The sun slanting through my living room window lights only a small corner where my cat rolls round in this warm spot. I’m struck by his intention to settle in this choice sanctuary in the streaming light.
Fueled by a sense of urgency, a chorus of voices on social networks cried out for justice from beneath a shroud of foggy darkness on Martin Luther King Day this year. Twitter posts inundating the Internet seem more like modern-day Psalms than 140 character tweets. In 2016, haunting dark forces descended on our world unleashing hate, division and evil. Barbarous terrorism in night clubs, closeted KKK ghosts emerging from quiet corners of America in white robes and pointed hats, and a splurge of swastika graffiti appearing like bruises in quiet communities on bridges, school walls and homes of Jewish families, sends chills up our spines. Women, targets of sexism, rape, violence and inequality rise in solidarity, taking a firm stand for their right to justice, respect and safety. I know the fear intimately. I fear walking down the secluded path to my health club alone, so I walk on the main road; I think twice about my son traveling internationally, an American with a Jewish last name; sometimes I have questionable people following this blog and get scared just because I mention Jesus’ name, or because I speak out strongly against the objectification of women.
I know many despairing under the shroud of darkness and fear. Yet, as Christ followers, we rise into the light of holiness, into holy corners in a dark world where Christ’s light streams. Filled with divine light, we’re fueled like electric cars plugging into fuel sources, like lanterns charged with ultra powerful lithium-ion batteries, becoming lamps on the hills in the world, and like my cat, we’re comforted. In blind faith, we step out into darkness embodying Christ as “the Light of the world”. In knowing the truth of Jesus’ words, we know we will not walk in the darkness, “but will have the Light of life.” We know and trust the words of St. John, that “God is light”, and darkness has not overcome it.”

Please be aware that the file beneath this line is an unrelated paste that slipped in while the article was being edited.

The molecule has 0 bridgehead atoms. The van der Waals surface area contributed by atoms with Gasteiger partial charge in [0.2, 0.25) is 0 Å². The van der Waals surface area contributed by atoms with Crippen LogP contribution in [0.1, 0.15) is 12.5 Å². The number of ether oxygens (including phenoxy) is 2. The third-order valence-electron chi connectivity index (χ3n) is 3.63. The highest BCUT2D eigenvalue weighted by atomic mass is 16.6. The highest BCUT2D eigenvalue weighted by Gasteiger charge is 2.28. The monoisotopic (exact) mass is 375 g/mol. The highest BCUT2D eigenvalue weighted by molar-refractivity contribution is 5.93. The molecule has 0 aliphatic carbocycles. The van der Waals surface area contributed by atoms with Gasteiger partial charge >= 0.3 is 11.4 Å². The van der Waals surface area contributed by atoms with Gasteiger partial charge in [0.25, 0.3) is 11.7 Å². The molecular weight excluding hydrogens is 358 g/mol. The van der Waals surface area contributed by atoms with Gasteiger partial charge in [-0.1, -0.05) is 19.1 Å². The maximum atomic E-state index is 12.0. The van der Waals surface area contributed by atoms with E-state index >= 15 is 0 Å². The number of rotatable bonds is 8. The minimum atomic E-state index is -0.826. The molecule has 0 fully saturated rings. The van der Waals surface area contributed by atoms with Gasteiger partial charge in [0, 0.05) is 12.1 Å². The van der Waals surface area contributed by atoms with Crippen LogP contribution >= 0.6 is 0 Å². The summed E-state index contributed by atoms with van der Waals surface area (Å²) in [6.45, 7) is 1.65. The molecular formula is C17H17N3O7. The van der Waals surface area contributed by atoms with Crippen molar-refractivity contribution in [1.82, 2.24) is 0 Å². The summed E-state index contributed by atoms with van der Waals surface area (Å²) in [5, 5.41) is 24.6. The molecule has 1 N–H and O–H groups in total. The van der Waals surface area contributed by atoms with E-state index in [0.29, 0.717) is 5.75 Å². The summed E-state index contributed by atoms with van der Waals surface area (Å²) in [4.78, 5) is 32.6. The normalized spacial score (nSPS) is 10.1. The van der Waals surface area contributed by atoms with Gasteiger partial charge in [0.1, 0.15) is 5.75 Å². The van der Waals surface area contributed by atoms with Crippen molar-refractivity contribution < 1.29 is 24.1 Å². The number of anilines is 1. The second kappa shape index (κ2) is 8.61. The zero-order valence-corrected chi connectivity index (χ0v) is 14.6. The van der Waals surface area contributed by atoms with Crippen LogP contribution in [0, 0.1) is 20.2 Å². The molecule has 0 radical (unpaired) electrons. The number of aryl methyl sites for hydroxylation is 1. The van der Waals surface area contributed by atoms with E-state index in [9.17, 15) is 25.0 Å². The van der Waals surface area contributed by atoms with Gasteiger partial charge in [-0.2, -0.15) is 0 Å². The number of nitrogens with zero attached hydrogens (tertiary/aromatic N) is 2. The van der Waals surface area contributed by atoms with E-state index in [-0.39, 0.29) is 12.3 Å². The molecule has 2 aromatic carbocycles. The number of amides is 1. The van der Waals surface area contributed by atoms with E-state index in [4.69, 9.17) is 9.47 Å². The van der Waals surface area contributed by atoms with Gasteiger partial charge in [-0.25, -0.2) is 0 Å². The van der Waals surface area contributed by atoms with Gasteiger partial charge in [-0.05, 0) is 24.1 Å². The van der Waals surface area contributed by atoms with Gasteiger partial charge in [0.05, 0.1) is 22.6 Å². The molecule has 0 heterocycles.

In this knowing, God’s light overcomes our fear, our terror.
Yes, Martin Luther King, Jr. was a civil rights activist, but first and foremost, he was a Christian and a minister fueled by scripture. We see the power and hope from scripture feeding his movement, paraphrased in his famous words, “Darkness cannot drive out darkness; only light can do that. Hate cannot drive out hate; only love can do that.” His faith, a sword that parted the Red Sea impossibility of racism, is the kind of radical faith we need today in taking part in overcoming the hate and injustices we face today — the radical faith that fueled Sojourner Truth, Harriet Tubman, Dorothy Day, St. Teresa, St.Francis, the disciples and so many others who share the light of truth.
We step forward, part of the beloved community like “the people who sat in darkness” who “saw a great light”, like those “who sat in the region and shadow of death” — to them light dawned. – Matthew 4:16
We fuel our movement toward justice and setting the oppressed free by being branches on the vine of light. We follow and trust the words Jesus spoke to the disciples to “Believe in the light while you have the light, so that you may become children of light”. We know, “In him was life, and that life was the light of all mankind” (John 1:4). And that Christ is “the light of the world”.(John 9:5)
In this time of darkness, and darkness in days ahead, we become one of the million lights like stars in the black velvet sky, disciples called to “give light to those who sit in darkness and in the shadow of death, to guide our feet into the way of peace.” – Luke 1:79
“Fear not little flock”, Jesus said.